It should come as no great shock that platforms such as Twitter, Facebook, and Instagram offer organizations low-cost avenues to reach customers. The advertising upside of reaching the 2.9 billion active users of Facebook and 1 billion active users of Instagram is obvious. ((Avery Hartmans, Rob Price, Instagram just reached 1 billion users, Business Insider (June 20, 2018, 1:58PM), https://www.businessinsider.com/instagram-monthly-active-users-1-billion-2018-6.)) Unsurprisingly, major businesses have caught on to this fact as at least 85% of the Fortune 500 have Facebook pages and 53% have active Instagram profiles. ((Nora Ganim Barnes, Shannen Pavao, The 2017 Fortune 500 Go Visual and Increase Use of Instagram, Snapchat, and YouTube, UMass Dartmouth Center for Marketing Research, https://www.umassd.edu/cmr/socialmediaresearch/2017fortune500/#d.en.963986 (last visited Oct. 13, 2018).))
Social media usage by companies and employees, however, is not without its risks. As best exemplified by the recent SEC claims against Elon Musk and Tesla, companies must also be aware of the potential downside risk that comes with social media. Improper social media use in businesses can “lead to serious negative consequences including fraud, intellectual property loss, financial loss, privacy violations and failure to comply with laws and regulations.” ((Steve Culp, Rafael Gomes, Jonathan Narveson, A Comprehensive Approach to Managing Social Media Risk and Compliance, Accenture, https://www.accenture.com/t20150523T022413__w__/us-en/_acnmedia/Accenture/Conversion-Assets/DotCom/Documents/Global/PDF/Dualpub_1/accenture-comprehensive-approach-managing-social-media-risk-compliance.pdf (last visited Oct. 29, 2018).))
While corporate social media policies aim to enable efficient use of social media while limiting the downside business risk, there are significant legal strictures within which these policies must reside. This blog post will first look at the legal guardrails for social media policies and usage, and will then look at the Securities and Exchange Commission (“SEC”) allegations against Elon Musk and Tesla as an example of the business and legal risk of failing to implement an effective social media policy.
Legal Considerations for Social Media Policies
Corporate social media policies can help businesses avoid many risks inherent in using social media, but these policies must be implemented so as not to create additional legal issues. In general, social media policies must navigate at least three legal pitfalls: (1) not inappropriately stifling employee speech; (2) appropriately defining and acting against inappropriate online behavior; and (3) ensuring that employees do not break the law.
Social Media Policies Cannot Infringe Employee Communications About Concerted Action
When defining policies that control employee conduct on social media, businesses must be cognizant that some employee communications are protected under the National Labor Relations Act (“NLRA”) Section 7. ((See 29 U.S.C. § 157; see also 29 U.S.C. § 158.))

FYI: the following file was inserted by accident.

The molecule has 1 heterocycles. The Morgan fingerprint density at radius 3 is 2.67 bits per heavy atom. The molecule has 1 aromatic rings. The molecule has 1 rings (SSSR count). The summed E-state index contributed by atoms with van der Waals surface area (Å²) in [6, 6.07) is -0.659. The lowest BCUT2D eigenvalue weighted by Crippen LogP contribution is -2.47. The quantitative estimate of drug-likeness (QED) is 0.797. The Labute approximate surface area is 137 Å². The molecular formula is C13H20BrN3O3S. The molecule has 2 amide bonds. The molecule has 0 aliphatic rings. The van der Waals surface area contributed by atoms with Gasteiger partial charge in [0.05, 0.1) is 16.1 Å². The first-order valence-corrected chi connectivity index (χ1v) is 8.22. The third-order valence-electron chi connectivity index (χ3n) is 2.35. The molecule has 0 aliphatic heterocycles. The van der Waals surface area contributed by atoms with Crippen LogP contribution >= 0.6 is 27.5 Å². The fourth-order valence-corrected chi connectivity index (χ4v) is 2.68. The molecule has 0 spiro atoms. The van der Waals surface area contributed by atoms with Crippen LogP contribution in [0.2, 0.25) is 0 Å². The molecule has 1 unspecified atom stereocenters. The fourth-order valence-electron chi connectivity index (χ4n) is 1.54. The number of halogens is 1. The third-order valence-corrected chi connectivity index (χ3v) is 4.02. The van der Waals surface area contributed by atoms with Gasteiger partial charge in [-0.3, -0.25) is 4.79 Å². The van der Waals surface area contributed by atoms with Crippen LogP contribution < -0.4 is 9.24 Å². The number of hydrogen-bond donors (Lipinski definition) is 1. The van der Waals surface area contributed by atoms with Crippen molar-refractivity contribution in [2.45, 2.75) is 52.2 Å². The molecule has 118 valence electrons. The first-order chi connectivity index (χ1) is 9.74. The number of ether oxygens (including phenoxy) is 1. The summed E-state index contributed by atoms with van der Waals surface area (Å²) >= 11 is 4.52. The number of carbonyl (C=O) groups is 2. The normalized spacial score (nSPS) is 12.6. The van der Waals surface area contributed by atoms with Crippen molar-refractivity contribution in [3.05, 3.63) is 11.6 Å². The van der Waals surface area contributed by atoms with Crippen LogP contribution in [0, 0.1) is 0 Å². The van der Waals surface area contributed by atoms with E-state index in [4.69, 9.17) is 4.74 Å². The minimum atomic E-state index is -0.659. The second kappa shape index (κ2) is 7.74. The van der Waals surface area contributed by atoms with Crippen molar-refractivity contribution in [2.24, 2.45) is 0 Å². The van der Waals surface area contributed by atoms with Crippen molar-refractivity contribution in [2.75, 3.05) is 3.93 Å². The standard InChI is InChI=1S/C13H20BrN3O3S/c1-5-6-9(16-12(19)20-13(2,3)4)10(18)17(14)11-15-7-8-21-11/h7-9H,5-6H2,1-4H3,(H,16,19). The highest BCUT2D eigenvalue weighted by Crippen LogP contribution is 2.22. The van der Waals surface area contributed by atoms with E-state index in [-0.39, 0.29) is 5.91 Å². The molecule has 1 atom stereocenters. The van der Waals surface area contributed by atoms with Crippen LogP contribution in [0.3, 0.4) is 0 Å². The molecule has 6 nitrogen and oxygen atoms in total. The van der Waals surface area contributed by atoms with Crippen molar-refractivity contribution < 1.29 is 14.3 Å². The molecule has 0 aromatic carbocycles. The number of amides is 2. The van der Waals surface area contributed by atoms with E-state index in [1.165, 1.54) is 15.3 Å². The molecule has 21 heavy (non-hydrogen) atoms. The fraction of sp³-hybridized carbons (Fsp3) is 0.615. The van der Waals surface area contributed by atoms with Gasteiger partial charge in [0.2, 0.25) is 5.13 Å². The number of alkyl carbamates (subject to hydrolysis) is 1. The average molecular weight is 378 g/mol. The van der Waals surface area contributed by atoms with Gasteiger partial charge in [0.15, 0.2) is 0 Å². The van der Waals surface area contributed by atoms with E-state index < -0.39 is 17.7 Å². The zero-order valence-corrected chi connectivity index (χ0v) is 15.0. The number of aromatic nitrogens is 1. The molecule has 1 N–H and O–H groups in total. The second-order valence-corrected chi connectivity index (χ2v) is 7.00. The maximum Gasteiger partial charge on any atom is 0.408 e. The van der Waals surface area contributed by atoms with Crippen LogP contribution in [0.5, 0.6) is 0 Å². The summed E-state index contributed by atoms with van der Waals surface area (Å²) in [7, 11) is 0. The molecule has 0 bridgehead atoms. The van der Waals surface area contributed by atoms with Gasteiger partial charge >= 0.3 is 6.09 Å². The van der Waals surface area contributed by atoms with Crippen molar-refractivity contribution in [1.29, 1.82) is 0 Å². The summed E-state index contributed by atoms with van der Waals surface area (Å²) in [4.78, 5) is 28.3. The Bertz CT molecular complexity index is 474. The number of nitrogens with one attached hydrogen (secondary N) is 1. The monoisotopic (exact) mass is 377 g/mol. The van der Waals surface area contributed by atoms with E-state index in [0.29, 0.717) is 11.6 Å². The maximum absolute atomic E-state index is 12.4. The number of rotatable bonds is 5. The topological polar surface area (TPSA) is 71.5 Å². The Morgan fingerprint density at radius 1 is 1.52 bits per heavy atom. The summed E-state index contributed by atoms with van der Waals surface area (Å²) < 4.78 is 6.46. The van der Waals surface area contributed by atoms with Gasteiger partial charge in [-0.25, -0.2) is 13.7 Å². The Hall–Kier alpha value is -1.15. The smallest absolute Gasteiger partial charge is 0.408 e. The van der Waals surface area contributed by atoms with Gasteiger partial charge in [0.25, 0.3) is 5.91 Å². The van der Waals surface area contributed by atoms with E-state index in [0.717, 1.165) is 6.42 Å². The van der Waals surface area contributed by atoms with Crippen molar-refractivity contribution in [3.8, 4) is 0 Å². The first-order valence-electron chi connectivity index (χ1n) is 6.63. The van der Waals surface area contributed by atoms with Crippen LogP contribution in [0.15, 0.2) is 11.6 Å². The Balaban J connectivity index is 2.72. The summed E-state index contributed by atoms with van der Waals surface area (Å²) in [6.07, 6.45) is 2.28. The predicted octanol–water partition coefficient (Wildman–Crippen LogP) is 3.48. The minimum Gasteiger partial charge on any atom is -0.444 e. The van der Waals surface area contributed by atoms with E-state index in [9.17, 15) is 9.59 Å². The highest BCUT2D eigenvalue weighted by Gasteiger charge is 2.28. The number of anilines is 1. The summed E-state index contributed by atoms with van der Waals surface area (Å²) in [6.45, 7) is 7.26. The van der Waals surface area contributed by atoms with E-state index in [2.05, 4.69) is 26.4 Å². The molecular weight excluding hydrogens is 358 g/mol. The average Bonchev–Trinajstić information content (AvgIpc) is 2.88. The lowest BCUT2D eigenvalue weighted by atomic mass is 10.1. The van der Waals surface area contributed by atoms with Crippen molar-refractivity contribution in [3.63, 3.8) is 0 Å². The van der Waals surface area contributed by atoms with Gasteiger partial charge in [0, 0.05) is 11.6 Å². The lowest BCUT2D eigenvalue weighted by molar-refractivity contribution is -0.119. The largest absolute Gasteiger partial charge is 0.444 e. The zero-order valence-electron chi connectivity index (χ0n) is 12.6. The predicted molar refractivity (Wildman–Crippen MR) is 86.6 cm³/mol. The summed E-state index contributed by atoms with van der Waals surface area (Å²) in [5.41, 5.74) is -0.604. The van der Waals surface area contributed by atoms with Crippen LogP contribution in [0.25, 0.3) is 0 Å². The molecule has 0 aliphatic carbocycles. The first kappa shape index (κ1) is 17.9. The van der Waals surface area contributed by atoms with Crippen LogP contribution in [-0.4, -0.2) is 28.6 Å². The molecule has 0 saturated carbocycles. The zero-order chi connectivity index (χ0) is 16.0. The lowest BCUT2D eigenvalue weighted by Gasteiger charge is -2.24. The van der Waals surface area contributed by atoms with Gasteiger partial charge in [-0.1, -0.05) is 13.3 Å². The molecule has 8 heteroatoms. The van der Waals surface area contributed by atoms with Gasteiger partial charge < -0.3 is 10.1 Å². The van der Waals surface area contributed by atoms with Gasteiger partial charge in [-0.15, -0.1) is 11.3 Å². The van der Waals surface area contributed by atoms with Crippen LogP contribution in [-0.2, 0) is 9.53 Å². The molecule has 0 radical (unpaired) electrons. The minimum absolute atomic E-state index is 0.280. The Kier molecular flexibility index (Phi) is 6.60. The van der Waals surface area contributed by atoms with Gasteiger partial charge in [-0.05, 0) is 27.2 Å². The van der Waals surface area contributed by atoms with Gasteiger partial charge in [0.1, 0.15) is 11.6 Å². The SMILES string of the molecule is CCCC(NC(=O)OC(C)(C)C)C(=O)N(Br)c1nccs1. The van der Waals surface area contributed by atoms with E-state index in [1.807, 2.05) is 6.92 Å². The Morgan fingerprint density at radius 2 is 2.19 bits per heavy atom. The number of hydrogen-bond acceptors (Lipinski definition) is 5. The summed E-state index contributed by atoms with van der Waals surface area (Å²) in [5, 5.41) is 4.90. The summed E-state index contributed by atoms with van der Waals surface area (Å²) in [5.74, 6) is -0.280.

In general, employers cannot interfere with an employee’s ability to exercise her right to unionize. ((Interfering with employee rights (Section 7 & 8(a)(1)), NLRB, https://www.nlrb.gov/rights-we-protect/whats-law/employers/interfering-employee-rights-section-7-8a1, (last visited Oct. 13, 2018).)) Central to employee rights in this area is the right to engage in “concerted activities for the purpose of collective bargaining or other mutual aid or protection.” ((29 U.S.C. 157.)) Concerted activities include any actions where “individual employees seek to initiate or to induce or to prepare for group action, as well as individual employees bringing truly group complaints to the attention of management.” ((Meyers Indus., Inc., 281 N.L.R.B. (1986).))
The NLRA explicitly states employers shall not “interfere with, restrain, or coerce employees in the exercise of the rights guaranteed in section 157 of this title.” ((29 U.S.C. 158.)) The National Labor Relations Board (“NLRB”) directly seeks to protect employee rights, and has repeatedly prevailed against employers not just to protect union activity such as planned work stoppages, ((see e.g. Greater Omaha Packaging Co. Inc. v. NLRB, 790 F.3d 816 (8th Cir. 2015).)) but also to protect communication via social media. ((See e.g. Karl Knauz Motors, Inc., 358 N.L.R.B. (2012).))
Many cases prior to December 2017 relied upon the test enunciated in Lutheran Heritage in order to assess whether a policy violated Section 7 of the NLRA. ((The Boeing Company, 365 N.L.R.B. No. 154, 1 (Dec. 14, 2017).)) The first and most widely used prong stated that an employer’s policy violated Section 7 if “employees would reasonably construe the language to prohibit Section 7 activity.” ((Martin Luther Memorial Home, Inc., 343 N.L.R.B. (2004).)) This test was generally employee-friendly, as written policies were essentially interpreted against the businesses. ((See Memorandum GC 18-04, Guidance on Handbook Rules Post-Boeing (June 6, 2018).))
However, after 13 years of applying the Lutheran Heritage test both at the ALJ and Circuit Court levels, the NLRB replaced this test in December 2017 with the Boeing decision. ((The Boeing Co., 365 N.L.R.B. No. 154 (Dec. 14, 2017).)) As the first listed defect with the prior standard, the Boeing majority concluded the prior standard had “single-minded consideration of NLRA-protected rights, without taking into account any legitimate justifications associated with policies, rules and handbook provisions.” ((Id. at 2.)) Under the new test, when assessing the validity of a corporate policy, a court will now evaluate a facially-neutral policy according to “(i) the nature and extent of the potential impact on NLRA rights, and (ii) legitimate justifications associated with the rule.” ((Id.))Under this test, policies will fall within three broad categories: (1) lawful policies, (2) policies warranting scrutiny, and (3) policies that are unlawful. ((Id. at 16.))
In the first category are policies that either do not interfere with NLRA rights or are outweighed by justifications. ((Id.)) In the second category are policies that are not obviously lawful or unlawful. ((Id.)) These are then evaluated by balancing (1) whether the policy would reasonably interfere with the exercise of employee’s NLRA rights and (2) whether a legitimate justification outweigh the potential interference. ((Id.)) In the third category are policies that prohibit or limit NLRA-protected conduct and are not outweighed by justifications. ((Id.))